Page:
device memory, similar to \texttt{gmalloc}, and it holds an identifier
to this memory object.
After the first call, however, Gdev only returns this identifier to the
The allocated space is mapped onto the context virtual address space
when \texttt{gshmat} is called.
Address mapping is done by setting the page table so that the virtual
addresses point to the shared physical memory space.
The allocated space can also be unmapped by \texttt{gshmdt} and freed by
Gdev counts the number of users referencing the shared memory, and frees
it when unmapped by the last user -- hence the call to \texttt{gshmctl}
is optional.
If the shared memory needs to be accessed exclusively, the host
program itself is responsible for taking care of traditional
mutex/semaphore mechanisms.
We believe that our shared memory scheme can be easily integrated into
GPU programming.
For example, legacy CUDA applications can use our shared memory scheme
by replacing \texttt{cuMemAlloc} with \texttt{cuShmGet} and
\texttt{cuShmAt}, and \texttt{cuMemFree} with \texttt{cuShmDt}.
\subsection{Memory Swapping}
The proprietary software in Linux~\cite{CUDA40} fails to allocate
device memory, when the memory demand exceeds the physical memory
capacity, while Windows software can somehow swap device memory,
according to PTask~\cite{Rossbach_SOSP11}.
In either case, however, it is not well studied how to swap device
memory and speed up its operation.
Gdev uses shared memory to achieve device memory swapping.
When a memory allocation request fails due to a short of free memory
space, Gdev seeks memory objects whose allocated size is greater than
the requested size, and selects one owned by a low-priority context,
where ties are broken arbitrarily.
Gdev here ensures not to select a memory object from the caller context
Once a victim memory object is selected, it is shared with the caller
context, and behaves as an \textit{implicit} shared memory object.
%The allocated space is never freed until unreferenced by all associated
Unlike an explicit shared memory object presented in
Section~\ref{sec:shared_memory}, however, the implicit shared memory
object needs to evict data when other contexts are accessing it, and
retrieve them later when the corresponding context is resumed.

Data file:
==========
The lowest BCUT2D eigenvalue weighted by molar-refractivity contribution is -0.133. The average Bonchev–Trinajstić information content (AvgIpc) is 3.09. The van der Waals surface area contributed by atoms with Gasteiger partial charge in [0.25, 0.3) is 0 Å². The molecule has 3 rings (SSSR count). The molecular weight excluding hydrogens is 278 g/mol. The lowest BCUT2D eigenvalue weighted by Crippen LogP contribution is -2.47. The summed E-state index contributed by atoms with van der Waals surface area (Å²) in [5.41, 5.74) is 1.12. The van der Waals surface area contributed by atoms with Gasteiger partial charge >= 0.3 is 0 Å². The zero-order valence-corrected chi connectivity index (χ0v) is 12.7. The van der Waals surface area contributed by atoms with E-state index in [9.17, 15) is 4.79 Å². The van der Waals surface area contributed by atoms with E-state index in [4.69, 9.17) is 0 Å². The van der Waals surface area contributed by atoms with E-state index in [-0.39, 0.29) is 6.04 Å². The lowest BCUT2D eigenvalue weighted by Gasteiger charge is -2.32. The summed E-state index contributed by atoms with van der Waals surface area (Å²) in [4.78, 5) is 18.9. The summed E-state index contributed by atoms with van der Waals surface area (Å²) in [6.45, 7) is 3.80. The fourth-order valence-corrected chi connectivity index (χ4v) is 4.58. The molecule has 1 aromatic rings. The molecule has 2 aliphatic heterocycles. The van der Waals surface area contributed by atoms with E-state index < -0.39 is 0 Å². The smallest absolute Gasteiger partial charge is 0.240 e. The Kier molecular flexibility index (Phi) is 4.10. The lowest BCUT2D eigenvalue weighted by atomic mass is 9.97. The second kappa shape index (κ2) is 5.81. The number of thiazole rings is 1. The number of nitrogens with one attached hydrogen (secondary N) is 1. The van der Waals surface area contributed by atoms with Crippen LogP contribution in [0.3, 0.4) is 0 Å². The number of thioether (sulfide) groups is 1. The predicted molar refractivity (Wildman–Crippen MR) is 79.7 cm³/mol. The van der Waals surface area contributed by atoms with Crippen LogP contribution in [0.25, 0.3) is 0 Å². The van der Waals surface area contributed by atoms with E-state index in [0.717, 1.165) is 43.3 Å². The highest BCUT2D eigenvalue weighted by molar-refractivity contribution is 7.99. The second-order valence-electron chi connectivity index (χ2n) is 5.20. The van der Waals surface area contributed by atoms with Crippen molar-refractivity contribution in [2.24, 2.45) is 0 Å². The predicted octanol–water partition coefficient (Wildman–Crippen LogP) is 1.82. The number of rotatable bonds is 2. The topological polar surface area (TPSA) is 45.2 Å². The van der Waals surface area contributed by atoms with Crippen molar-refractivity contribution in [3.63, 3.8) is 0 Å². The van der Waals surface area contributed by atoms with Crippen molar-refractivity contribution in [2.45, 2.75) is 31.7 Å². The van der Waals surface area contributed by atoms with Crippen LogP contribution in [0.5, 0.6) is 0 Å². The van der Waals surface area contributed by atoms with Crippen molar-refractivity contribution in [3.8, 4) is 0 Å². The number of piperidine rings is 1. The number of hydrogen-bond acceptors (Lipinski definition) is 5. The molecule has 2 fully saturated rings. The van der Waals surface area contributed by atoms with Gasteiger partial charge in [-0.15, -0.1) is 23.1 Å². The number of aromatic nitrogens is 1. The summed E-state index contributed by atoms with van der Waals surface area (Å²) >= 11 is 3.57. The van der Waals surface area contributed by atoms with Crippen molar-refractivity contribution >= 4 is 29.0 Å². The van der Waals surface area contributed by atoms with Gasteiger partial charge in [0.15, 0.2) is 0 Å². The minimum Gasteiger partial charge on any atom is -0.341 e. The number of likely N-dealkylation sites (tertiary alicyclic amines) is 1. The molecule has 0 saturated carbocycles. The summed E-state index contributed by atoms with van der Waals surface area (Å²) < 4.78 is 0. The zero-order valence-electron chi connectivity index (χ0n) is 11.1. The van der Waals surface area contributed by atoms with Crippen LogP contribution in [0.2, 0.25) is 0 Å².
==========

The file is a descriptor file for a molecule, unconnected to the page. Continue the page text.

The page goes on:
Thanks to the Gdev API design, we know exactly when contexts could
access the shared memory: it could be accessed when either a family of
\texttt{gmemcpy*} or \texttt{glaunch} is called.
They however need to be handled in a different manner:
\item \texttt{gmemcpy*} accesses a specific range of address space
given by the function arguments.
Hence, we need to evict and retrieve data related to this range.
\item \texttt{glaunch}, on the other hand, does not tell which address
range could be accessed when it is called, especially due to
dynamically allocated memory space.
Hence, we need to evict and retrieve data associated with all
memory objects owned by the corresponding context.
We allocate swap buffers to the host main memory to save the evicted
It uses \texttt{gmemcpy\_from\_device} and \texttt{gmemcpy\_to\_device}
to evict and retrieve data.
These memory swapping procedures are not visible to application programs.
It should be noted that swapping does not occur when downloading data
from the device memory.
Even if the data are evicted, we can copy the data from the host swap
buffer directly.
\textbf{Reducing Latency:}
The swapping latency could be non-trivial depending on the data size.
Given memory copy operations within the device memory faster than
those between the device and host memory by an order of ten, Gdev
reserves a certain amount of device memory space to use as temporal swap
Data can be evicted to this device swap space temporarily, if they fit
the space, to reduce the swapping latency.
The temporarily-evicted data are eventually evicted to the host memory
after a while to free the swap space for other contexts.
Gdev tries to hide the latency of this second data eviction by
overlapping it with the computation launched by the context itself.
To do so, it creates a special GPU context that is dedicated to the
device-to-host data movement, since the compute and DMA units cannot be
used by the same CPU context simultaneously.
This approach is reasonable, since some computation is likely following
the data eviction.
For example, \texttt{glaunch} will apparently launch some computation, and
\texttt{gmemcpy\_to\_device} is also often called prior to \texttt{glaunch}.
The evicted data, if exist, need to be retrieved when \texttt{glaunch}
is called for the associated GPU context after evicting the current data
of some other context sharing the memory space.
If the evicted data still exist in the device swap space, they can be
retrieved quickly.
Else, Gdev retrieves them from the host main memory.